Strauss has captained Middlesex as well as England
Middlesex skipper Shaun Udal believes his county colleague Andrew Strauss is "undoubtedly" the right man to be England's new captain.
Strauss, who had a spell in charge in 2006, was given the job on Wednesday after Kevin Pietersen resigned.
"Some people say it's two years too late, he should have been captain for the last Ashes but that's history, he's got it now by right," Udal said.
"Andrew won't skirt around any issues. If it needs dealing with, he'll do it."
The flamboyant Pietersen's brief tenure as England captain ended on Wednesday after his feud with coach Peter Moores erupted in public.
At the same time as Pietersen resigned, Moores was sacked, throwing England's preparations for the forthcoming tour of the West Indies into chaos.
But former England Test player Udal is confident Strauss is the man for the job.
"Obviously they're two different people," he said.
"Pietersen is very flamboyant and wears his heart on his sleeve, Straussy has a more measured approach to captaincy but will still want things done his way, and can be forceful when he needs to.
"But cricket-wise he will be desperate that KP will be switched on in the West Indies.
"Undoubtedly he will be, he's a very proud man, and all he wants is for England to win again.
"It'll be a different type of leadership - although we only saw three or four months of KP."
Pietersen was reported to have lost the backing of some of his team-mates in his row with Moores, but Udal said Strauss would be able to deal with any situations in the dressing room.
"I think he'll speak to KP one-to-one, face-to-face, to see how he's reacting to whatever has happened to him," he said.
While the captaincy is now resolved, the question of who will be England's next coach is not - and Udal said Strauss's success or failure in the job would be likely to have a bearing on that.
He has a huge amount of self belief, he'll be able to get his mind around what's required of him to get England back on track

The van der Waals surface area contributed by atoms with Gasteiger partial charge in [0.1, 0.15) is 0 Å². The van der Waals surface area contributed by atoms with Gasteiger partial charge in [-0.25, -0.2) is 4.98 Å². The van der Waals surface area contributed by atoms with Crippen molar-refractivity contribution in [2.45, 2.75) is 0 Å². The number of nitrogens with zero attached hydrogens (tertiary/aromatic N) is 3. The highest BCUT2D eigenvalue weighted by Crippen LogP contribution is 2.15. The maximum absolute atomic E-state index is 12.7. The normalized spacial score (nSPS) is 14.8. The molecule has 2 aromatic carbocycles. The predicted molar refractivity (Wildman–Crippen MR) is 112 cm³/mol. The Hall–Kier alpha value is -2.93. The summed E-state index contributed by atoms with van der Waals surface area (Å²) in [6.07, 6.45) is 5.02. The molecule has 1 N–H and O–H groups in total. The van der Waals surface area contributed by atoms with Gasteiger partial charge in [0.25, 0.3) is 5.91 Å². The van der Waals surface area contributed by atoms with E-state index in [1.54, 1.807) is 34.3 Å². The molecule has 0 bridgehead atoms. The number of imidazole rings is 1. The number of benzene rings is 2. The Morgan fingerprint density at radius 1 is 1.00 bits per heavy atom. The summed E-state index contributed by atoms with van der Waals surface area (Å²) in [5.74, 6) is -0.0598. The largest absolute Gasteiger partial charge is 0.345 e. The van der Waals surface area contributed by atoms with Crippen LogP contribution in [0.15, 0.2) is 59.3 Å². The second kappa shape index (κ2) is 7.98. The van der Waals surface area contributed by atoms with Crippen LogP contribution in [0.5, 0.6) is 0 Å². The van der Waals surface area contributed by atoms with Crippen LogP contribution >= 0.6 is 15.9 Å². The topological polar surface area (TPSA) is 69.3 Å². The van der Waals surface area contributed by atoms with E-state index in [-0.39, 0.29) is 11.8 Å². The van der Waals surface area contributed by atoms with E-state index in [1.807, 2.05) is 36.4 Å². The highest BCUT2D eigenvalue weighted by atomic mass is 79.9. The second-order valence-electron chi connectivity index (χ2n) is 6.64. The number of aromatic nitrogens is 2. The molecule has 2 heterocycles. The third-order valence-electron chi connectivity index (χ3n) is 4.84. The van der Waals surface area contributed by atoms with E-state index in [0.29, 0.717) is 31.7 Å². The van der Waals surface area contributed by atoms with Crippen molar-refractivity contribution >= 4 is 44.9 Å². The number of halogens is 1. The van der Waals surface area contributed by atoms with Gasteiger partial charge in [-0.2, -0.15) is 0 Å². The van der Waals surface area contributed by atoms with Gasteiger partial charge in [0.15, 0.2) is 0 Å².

"Obviously it's important that the captain and coach have a good relationship," he said.
"I think the right thing to do would be have a good look around while the boys are in the West Indies, but Andrew has to have an input on that.
"If he's going to be in charge for foreseeable future it's important that the captain has a say who he'll be working very closely with, hopefully he'll have a say on that very pivotal position.
"This could be the best way forward," he added. "Everything will be fresh, Peter Moores is not around and there's a new captain.
"There are no excuses for England not to go onwards and upwards and start performing on the pitch.
"The pinnacle would be to be lifting that Ashes urn at the end of August having regained it."
Strauss's former Middlesex team-mate Ben Hutton agreed with Udal that Strauss had the strength of character necessary to steady the team in such turbulent times.
Strauss (left) and Udal (right) have enjoyed success together at Middlesex
"He's very phlegmatic and takes things in his stride," he told BBC Sport. "Any difficult challenging situation you throw at him, he deals with it well.
"He's only had one shaky period in his Test career and he's shown he can deal with difficult times."
Strauss was previously overlooked as England captain in favour of the more flamboyant Andrew Flintoff and Pietersen, but their reigns were both short and ill-fated.
Hutton said Strauss's more level-headed approach was exactly what the team needed.
"There are some pretty large characters in that dressing room," he said.
"The situation with KP is not ideal, both him and Freddie (Flintoff) are very influential players he needs to get the best out of.
"Andrew will see it as a significant challenge which he will be able to deal with - he has a huge amount of self belief, he'll be able to get his mind around what's required of him to get England back on track."
Despite back-to-back series against the West Indies coming up, it is Australia's visit in the summer that dominates the cricketing year.
And Hutton said if an on-going behind-the-scenes row had to flare up in public, it was best to get it out of the way well in advance of the Ashes.
"Australia are there for taking, their game is in decline," he said.
"You can understand them laughing and thinking it's a joke - they're trying to divert things away from themselves back to how shambolic things are with England.
"It's happened, so we've got to get on with things - we're in great hands with Straussy to move things forward again."